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Thanks Majken! I think if Harper Collins is going to pursue sales of books directly to the consumer, then they need to have some differentiator that will allow them to attract customers from more established B2C sellers like Amazon — and in the end, I think the answer is bringing content creators in-house. In the end, I think it comes down to incentives for authors to publish in this way. For example, Amazon offers a platform for up-and-coming authors to publish, but terms are heavily in Amazon’s favor if the books ever do make it to the publication stage. It seems to me that if Harper Collins can sign some of these authors to contracts with favorable terms, then they may begin to build a small in-house content creation group that could help them to get some momentum going. I’m interested to see how this plays out!

On November 20, 2016, Ben commented on Idolizing nerds: Putting the “e” in sports :

Thanks Sylvia! I agree that the monetization problem is a difficult one, as Twitch offers a hassle-free way to stream these events without paying, and changes to this model might be met with community backlash. I would have concerns as well about advertising, as any attempts to “interrupt” the experience with commercialization like this could be met in the same way.

Additionally, how sustainable do you think the current situation is with LoL being the only offering? Larger game studios may be much more amenable to commercialization (working with ESPN, advertising actively, etc) and this could be a big threat to Riot and League of Legends. I’m interested to see how this will play out!

On November 20, 2016, Ben commented on Rolls-Royce: Embracing IoT on a wing and a prayer :

Thanks Mitch. This post brought me back to the good old days of interning on an engine platform for GE, and a lot of what you touch on is at the forefront of the industry’s mind. A 1% improvement in engine efficiency is massive (fluid dynamics sims on turbine blades often are targeting improvements on the 0.1% or 0.01% scale) so in my opinion, real-time feedback on efficient flying to pilots is the quickest win here. Raw fuel efficiency during a flight is dependent on many things that the pilot could conceivably control — rate of ascent, altitude, air speed, etc — so minor feedback on these points would allow active decision-making on fuel efficiency vs. something like faster travel to make up for a late departure. Additionally, the rules currently in place from the FAA and other regulatory bodies require certain flight patterns that exacerbate fuel inefficiency. The current gradual step-down in altitude on descent, for example, burns much more fuel than a long, slow, gradual descent would. With some rule changes, the pilot could have even more freedom on how the plane flies, and feedback would allow fuel savings to be realized. Good post!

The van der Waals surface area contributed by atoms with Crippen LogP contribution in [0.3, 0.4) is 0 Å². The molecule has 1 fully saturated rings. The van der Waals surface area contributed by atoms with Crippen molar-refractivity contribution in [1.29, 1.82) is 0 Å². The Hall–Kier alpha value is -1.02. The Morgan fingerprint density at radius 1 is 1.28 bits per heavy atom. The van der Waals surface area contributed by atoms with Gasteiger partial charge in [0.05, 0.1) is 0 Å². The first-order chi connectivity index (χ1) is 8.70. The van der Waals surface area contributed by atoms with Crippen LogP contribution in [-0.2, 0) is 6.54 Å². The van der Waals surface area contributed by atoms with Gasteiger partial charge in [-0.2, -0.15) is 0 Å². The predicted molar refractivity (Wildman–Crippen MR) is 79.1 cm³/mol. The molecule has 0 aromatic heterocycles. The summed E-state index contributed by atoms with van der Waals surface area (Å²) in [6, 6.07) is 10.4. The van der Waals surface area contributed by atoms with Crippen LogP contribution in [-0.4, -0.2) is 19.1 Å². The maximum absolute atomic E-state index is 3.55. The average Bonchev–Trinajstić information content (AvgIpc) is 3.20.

Thanks Matt! The commentary on when the league will allow the use of this technology during games is interesting — it seems to me that wearable tech is becoming a crowded market, and I wonder if a larger and more established player than Whoop (FitBit or even a new branch of Nike, for instance) could develop something similar and use superior market position to pressure the NBA into rejecting Whoop. Additionally, I could see teams developing some of this analysis in-house as a competitive advantage. That would put Whoop’s value proposition at risk if internal data scientists used generic wearable sensors and developed programs on their own. Great post!

On November 20, 2016, Ben commented on WAIT A MINUTE, I WILL PRINT… YOUR EAR :

Thanks Iryna. I’ll really be interested to see how this plays out — I think that adoption and regulation are two big hurdles, as you mentioned, but I think once this technology becomes more mainstream the next challenge will be scaling it so the average person has access. I wonder if this technology will be, at least at first, only accessible to the wealthy and therefore beneficial to only a few people with the need. Additionally, I also wonder what ethical issues the public at large will take with “machine creation” of organs. I could see this potentially getting some pushback from special interests like religious groups, who have already voiced significant opposition to stem-cell technology in several cases. Very interesting post!